One thing that does give me hope and motivation is working with my awesome coworker Sheri on a company lunch and learn on how to incorporate more accessibility and inclusiveness in content creation in our workplace. It will be law in 2021 but we definitely need the lead time to plan and honestly get buy-in from the rest of the company. So, we ran a lunch and learn to try to build some clout around the subject. The turnout was around 80 people (about a quarter of the full staff) so I guess I can't be too disappointed.

This past weekend I was lucky enough to attend two very cool events. The first was Taiwanfest at Harbourfront Centre, a lively celebration of Taiwanese food, dance, fashion, music and more. We overheard from another festival attendee while waiting in a food line that there would be a special percussion performance later in the night, so we had to stick around. Ju Percussion, a mixed gender troupe of drummers and percussionists, played a wonderful set filled with a display of different moods, rhythms and instruments of percussion. It was art in the truest form that I know.

The next day I visited the Brian Jungen exhibit at the AGO, and was double-excited to see that I would have time to check out the newly permanently acquired Infinity Room (a Yayoi Kusama classic). Being in there reminded me of when Erika and I got memberships to get advance admission to her exhibit in 2017.

Jungen's exhibit was exhilarating in a totally different way, with his intriguing and skilful dismantling of everyday objects and reassembling them into works of art. From hockey jerseys to Nike Air Jordans to jerry cans and more, Jungen makes a striking statement about our relationship to our belongings and the material value we hold so high.

I hope to make good use of the CNE being so close to my office next week, and get some delicious fried food as one does at a carnival. I'm also meeting with Sasha to keep planning our Japan trip - thee are so many details to work out now that we have our city locations planned. Good thing I like to plan trips.

Random Thought: Accessibility
My coworker Sheri and I finally presented our lunch and learn at work, and I wanted to share some of my favourite things from it.

Motor functions are varied amongst different people, which sometimes means it's difficult to use a conventional keyboard or mouse. There are so many different types of peripherals like keyboards and mice with various designs to meet the needs of all users. This notion really speaks to me because I often wonder if ergonomics was considered at all with some conventional (read - inaccessible) peripheral device designs.

Good ergonomics relate to being able to complete work (in this case, at a computer) in conditions that are comfortable and shaped to fit the user, rather than the other way around. This allows users to work longer, feel fewer effects of pain or fatigue, and generally be more efficient and happy in their work.

This is just one example of the way designing for accessibility can help all kinds of people, not just those who may require differently designed peripherals. Sometimes, the "normal" way doesn't actually suit anyone's needs.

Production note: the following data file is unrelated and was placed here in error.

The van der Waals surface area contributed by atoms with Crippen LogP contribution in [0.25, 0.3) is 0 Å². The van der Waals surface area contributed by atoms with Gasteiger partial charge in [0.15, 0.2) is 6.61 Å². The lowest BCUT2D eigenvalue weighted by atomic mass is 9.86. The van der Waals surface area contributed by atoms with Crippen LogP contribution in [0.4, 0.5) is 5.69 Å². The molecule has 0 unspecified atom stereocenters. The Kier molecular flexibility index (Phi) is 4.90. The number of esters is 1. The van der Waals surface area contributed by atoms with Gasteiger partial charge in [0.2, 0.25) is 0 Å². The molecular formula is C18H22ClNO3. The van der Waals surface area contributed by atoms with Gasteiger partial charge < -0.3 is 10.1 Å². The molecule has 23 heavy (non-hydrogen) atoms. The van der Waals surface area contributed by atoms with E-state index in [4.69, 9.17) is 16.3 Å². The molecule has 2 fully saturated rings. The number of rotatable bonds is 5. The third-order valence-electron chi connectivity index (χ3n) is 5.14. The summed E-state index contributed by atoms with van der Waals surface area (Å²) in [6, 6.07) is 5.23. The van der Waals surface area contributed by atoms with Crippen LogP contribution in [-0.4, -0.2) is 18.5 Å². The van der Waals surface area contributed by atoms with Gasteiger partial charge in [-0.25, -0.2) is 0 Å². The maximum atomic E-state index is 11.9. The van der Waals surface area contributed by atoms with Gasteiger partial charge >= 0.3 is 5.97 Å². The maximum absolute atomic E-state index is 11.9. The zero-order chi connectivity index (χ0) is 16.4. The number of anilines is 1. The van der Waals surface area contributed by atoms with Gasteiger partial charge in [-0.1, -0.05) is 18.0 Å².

Inspiration: Patriot Act
Now that politics has become a common conversation...pretty much everywhere, I have been trying to learn more about world events from alternative voices and sources. One particularly entertaining method is through a new Netflix comedy web television talk show hosted by Hasan Minhaj. I appreciate Minhaj's revelatory candor on his one-man show, picking on corrupt world leaders with dark jokes. But his show is more than entertaining; he puts an interesting and investigative spin on many corrupt processes in the US and around the world that are obscured from public view.

I particularly enjoyed the episode on drug pricing in the US, wherein four separate corporate parties are working together to drive up drug prices, especially the case with insulin for diabetic patients. The cost of insulin in the US has shot up so high beyond the average price in any other country, that people are literally dying because they can't afford the medicine they need.

The show reminds me of Penn and Teller's Bullsh*t of the early 2000s for its willingness to poke around in issues that may be provocative. Minhaj has even come under pressure from his episodes regarding the political ongoings of Saudi Arabia's corrupt crown prince Mohammed bin Salman. After the prince's request to have one of the episodes regarding his actions removed from Netflix, Minhaj recorded a new episode explaining the absurdity of this "request" to his audiences. It does prove the point that the show is making waves.

Of course, you can't believe everything you see, even this show. I have noticed that Netflix seems quite relaxed with allowing Minhaj to rip on pretty much any topic (even Netflix itself) which he has done so many times that it makes me more skeptical that they may be censoring him from speaking about some topics. This is total conspiracy talk, but wouldn't Netflix allow him to "talk shit" about them as a rouse to make the rest of his topics more credible?

In any case, I'm learning at least one side (if not a fully rounded picture) of many world events I wouldn't have otherwise known about, and finding it super entertaining. Some of his jokes nail the point in a step too deeply, but Minhaj's style and charisma have actually given me a talkshow to enjoy (possibly a first, ever for me). Check it out on Netflix.